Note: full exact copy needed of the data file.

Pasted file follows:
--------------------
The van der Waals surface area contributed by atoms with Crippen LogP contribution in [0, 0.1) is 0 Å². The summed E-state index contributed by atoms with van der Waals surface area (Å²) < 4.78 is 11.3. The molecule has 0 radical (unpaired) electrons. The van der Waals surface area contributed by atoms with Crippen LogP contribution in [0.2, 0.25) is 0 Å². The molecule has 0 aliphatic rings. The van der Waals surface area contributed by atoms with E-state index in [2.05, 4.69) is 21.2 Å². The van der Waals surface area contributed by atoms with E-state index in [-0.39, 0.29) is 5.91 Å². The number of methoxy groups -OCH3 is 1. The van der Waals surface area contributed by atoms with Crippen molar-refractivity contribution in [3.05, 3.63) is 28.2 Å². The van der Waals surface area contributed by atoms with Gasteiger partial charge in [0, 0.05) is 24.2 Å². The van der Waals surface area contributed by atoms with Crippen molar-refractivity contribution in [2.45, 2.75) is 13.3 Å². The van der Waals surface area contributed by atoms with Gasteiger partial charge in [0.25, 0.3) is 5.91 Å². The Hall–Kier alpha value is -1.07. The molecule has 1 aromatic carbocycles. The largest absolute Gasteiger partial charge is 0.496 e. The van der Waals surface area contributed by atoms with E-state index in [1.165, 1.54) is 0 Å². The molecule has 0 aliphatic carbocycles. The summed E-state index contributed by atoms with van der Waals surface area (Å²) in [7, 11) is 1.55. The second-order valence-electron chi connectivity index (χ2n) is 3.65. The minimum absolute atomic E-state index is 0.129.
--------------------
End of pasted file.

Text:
The van der Waals surface area contributed by atoms with Crippen LogP contribution in [0, 0.1) is 0 Å². The summed E-state index contributed by atoms with van der Waals surface area (Å²) < 4.78 is 11.3. The molecule has 0 radical (unpaired) electrons. The van der Waals surface area contributed by atoms with Crippen LogP contribution in [0.2, 0.25) is 0 Å². The molecule has 0 aliphatic rings. The van der Waals surface area contributed by atoms with E-state index in [2.05, 4.69) is 21.2 Å². The van der Waals surface area contributed by atoms with E-state index in [-0.39, 0.29) is 5.91 Å². The number of methoxy groups -OCH3 is 1. The van der Waals surface area contributed by atoms with Crippen molar-refractivity contribution in [3.05, 3.63) is 28.2 Å². The van der Waals surface area contributed by atoms with Gasteiger partial charge in [0, 0.05) is 24.2 Å². The van der Waals surface area contributed by atoms with Crippen molar-refractivity contribution in [2.45, 2.75) is 13.3 Å². The van der Waals surface area contributed by atoms with Gasteiger partial charge in [0.25, 0.3) is 5.91 Å². The Hall–Kier alpha value is -1.07. The molecule has 1 aromatic carbocycles. The largest absolute Gasteiger partial charge is 0.496 e. The van der Waals surface area contributed by atoms with E-state index in [1.165, 1.54) is 0 Å². The molecule has 0 aliphatic carbocycles. The summed E-state index contributed by atoms with van der Waals surface area (Å²) in [7, 11) is 1.55. The second-order valence-electron chi connectivity index (χ2n) is 3.65. The minimum absolute atomic E-state index is 0.129.